Next up: “Australia Part 2; A Grid revolution around the Corner? Or Just the Madness of a Crowds?” Will look at efforts within Australia to reduce the need for synchronous generators and allow for high penetration of renewables. Additional posts may follow covering other issues within Australia.
Australian renewables integration. Part 2
Russ Schussler and Chris Morris
8 March 2023
Many are looking towards Australia and seeing bold, innovative steps to increase the penetration levels of wind and solar resources. A grid revolution around the corner? Or just the madness of crowds? This post discusses what we can discern from their efforts so far.
Major New Innovations in Australia?
Part 1 covered renewables’ impacts so far on the major power grid in Australia. Many are inspired by this headline: South Australia may be first big grid in world to go without synchronous generation. The article begins by noting:
South Australia – already leading the world in the uptake of wind and solar and operating its grid at high levels of renewables – could be the first gigawatt scale grid in the world to operate without synchronous generation… South Australia is unique in the world because it is the first gigawatt scale grid to operate at such high levels of wind and solar, which in the past year have accounted for 64 per cent of local generation, according to AEMO.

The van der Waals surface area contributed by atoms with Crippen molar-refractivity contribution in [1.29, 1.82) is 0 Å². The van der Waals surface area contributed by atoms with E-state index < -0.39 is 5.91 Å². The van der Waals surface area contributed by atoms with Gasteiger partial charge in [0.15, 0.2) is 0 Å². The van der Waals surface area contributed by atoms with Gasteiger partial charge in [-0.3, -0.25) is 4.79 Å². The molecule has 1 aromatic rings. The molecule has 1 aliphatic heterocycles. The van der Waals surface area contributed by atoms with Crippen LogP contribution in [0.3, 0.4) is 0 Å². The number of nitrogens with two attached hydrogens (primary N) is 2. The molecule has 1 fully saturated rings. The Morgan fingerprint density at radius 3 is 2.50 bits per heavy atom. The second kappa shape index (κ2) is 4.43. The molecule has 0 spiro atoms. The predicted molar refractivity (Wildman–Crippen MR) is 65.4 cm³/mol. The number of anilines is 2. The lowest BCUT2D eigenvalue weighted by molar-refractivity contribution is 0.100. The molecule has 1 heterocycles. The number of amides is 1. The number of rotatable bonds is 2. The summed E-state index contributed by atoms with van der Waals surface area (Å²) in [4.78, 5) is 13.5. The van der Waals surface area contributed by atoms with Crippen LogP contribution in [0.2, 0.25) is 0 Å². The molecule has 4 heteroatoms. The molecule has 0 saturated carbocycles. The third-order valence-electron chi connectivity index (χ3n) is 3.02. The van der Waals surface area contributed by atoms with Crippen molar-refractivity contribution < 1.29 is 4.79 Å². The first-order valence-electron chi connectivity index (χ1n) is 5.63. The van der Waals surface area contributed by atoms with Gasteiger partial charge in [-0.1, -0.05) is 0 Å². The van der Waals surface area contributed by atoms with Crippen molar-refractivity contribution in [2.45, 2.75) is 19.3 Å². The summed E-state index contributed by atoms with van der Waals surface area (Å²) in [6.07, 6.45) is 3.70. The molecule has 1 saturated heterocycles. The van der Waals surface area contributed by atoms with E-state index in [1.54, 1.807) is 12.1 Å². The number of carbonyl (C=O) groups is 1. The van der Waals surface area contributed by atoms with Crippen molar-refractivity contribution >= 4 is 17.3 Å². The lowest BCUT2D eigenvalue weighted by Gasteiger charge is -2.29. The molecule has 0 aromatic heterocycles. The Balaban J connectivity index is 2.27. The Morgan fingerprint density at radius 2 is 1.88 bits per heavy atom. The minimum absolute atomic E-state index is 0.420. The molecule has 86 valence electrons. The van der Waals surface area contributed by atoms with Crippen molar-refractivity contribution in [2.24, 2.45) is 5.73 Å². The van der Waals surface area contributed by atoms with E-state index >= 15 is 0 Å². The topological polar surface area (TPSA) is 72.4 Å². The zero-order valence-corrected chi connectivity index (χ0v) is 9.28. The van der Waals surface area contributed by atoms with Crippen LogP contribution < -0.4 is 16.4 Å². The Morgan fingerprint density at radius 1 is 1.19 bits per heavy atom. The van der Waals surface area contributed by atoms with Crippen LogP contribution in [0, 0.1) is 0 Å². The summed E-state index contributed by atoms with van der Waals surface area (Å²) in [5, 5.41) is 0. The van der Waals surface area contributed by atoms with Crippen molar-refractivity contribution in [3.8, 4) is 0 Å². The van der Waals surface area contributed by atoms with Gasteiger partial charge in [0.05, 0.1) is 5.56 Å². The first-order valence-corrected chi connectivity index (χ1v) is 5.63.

Reports are that South Australia is set to become the first big grid to run on 100% renewables.
In far away Western Australia, with a smaller independent grid, is setting records for wind and solar as well. In 2025 they believe there may be enough wind and solar to power the grid entirely by renewables, for at least half an hour. On October 16 2022 there was more than enough available wind and solar to match local demand there.
Identified problems associated with a net zero grid are often inappropriately dismissed with some reference to work being done somewhere, or referencing the claims of academics. Frequently industry changing innovations have appeared poised to emerge just “around the corner”. Despite the enthusiasm of their boosters, these just around the corner breakthroughs often tend not to work out very well. The eventual associated complexity and costs of “around the corner” projects often prove crippling. Such claims can be almost impenetrably confusing. “Around the corner” claims are often overblown or misunderstood. Let’s dig a little deeper into the available information here.
Is South Australia a Grid?